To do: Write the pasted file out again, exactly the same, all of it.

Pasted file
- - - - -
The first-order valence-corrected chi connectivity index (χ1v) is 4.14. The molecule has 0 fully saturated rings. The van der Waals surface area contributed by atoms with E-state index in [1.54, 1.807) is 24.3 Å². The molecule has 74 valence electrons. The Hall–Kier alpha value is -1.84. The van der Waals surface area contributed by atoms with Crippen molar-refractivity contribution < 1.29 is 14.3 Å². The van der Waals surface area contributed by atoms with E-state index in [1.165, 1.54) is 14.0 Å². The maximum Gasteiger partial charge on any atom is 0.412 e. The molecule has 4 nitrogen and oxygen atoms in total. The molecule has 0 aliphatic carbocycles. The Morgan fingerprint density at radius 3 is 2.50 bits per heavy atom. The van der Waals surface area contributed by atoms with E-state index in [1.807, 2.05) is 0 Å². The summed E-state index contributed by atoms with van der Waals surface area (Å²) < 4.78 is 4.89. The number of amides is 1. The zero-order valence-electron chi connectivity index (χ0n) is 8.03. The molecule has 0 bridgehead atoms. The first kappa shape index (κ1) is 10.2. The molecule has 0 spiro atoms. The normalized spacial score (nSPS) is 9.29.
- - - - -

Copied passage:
The first-order valence-corrected chi connectivity index (χ1v) is 4.14. The molecule has 0 fully saturated rings. The van der Waals surface area contributed by atoms with E-state index in [1.54, 1.807) is 24.3 Å². The molecule has 74 valence electrons. The Hall–Kier alpha value is -1.84. The van der Waals surface area contributed by atoms with Crippen molar-refractivity contribution < 1.29 is 14.3 Å². The van der Waals surface area contributed by atoms with E-state index in [1.165, 1.54) is 14.0 Å². The maximum Gasteiger partial charge on any atom is 0.412 e. The molecule has 4 nitrogen and oxygen atoms in total. The molecule has 0 aliphatic carbocycles. The Morgan fingerprint density at radius 3 is 2.50 bits per heavy atom. The van der Waals surface area contributed by atoms with E-state index in [1.807, 2.05) is 0 Å². The summed E-state index contributed by atoms with van der Waals surface area (Å²) < 4.78 is 4.89. The number of amides is 1. The zero-order valence-electron chi connectivity index (χ0n) is 8.03. The molecule has 0 bridgehead atoms. The first kappa shape index (κ1) is 10.2. The molecule has 0 spiro atoms. The normalized spacial score (nSPS) is 9.29.